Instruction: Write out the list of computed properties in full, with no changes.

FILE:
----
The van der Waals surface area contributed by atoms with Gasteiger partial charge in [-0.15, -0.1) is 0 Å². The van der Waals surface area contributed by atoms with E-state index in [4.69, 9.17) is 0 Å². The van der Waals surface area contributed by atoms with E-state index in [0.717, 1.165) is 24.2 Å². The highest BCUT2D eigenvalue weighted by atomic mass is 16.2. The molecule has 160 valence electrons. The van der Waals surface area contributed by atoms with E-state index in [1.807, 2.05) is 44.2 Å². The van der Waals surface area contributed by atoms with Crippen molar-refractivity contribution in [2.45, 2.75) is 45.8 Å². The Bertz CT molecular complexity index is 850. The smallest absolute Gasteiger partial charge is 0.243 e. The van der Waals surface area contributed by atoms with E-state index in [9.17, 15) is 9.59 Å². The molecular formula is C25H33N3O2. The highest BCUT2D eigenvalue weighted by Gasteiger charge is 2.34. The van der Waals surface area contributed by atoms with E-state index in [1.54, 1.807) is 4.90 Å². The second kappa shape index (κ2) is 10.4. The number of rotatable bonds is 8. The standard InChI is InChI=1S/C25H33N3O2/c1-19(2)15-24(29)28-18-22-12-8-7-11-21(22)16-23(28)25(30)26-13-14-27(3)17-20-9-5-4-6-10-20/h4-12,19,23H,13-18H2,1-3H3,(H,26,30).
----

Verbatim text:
The van der Waals surface area contributed by atoms with Gasteiger partial charge in [-0.15, -0.1) is 0 Å². The van der Waals surface area contributed by atoms with E-state index in [4.69, 9.17) is 0 Å². The van der Waals surface area contributed by atoms with E-state index in [0.717, 1.165) is 24.2 Å². The highest BCUT2D eigenvalue weighted by atomic mass is 16.2. The molecule has 160 valence electrons. The van der Waals surface area contributed by atoms with E-state index in [1.807, 2.05) is 44.2 Å². The van der Waals surface area contributed by atoms with Crippen molar-refractivity contribution in [2.45, 2.75) is 45.8 Å². The Bertz CT molecular complexity index is 850. The smallest absolute Gasteiger partial charge is 0.243 e. The van der Waals surface area contributed by atoms with E-state index in [9.17, 15) is 9.59 Å². The molecular formula is C25H33N3O2. The highest BCUT2D eigenvalue weighted by Gasteiger charge is 2.34. The van der Waals surface area contributed by atoms with E-state index in [1.54, 1.807) is 4.90 Å². The second kappa shape index (κ2) is 10.4. The number of rotatable bonds is 8. The standard InChI is InChI=1S/C25H33N3O2/c1-19(2)15-24(29)28-18-22-12-8-7-11-21(22)16-23(28)25(30)26-13-14-27(3)17-20-9-5-4-6-10-20/h4-12,19,23H,13-18H2,1-3H3,(H,26,30).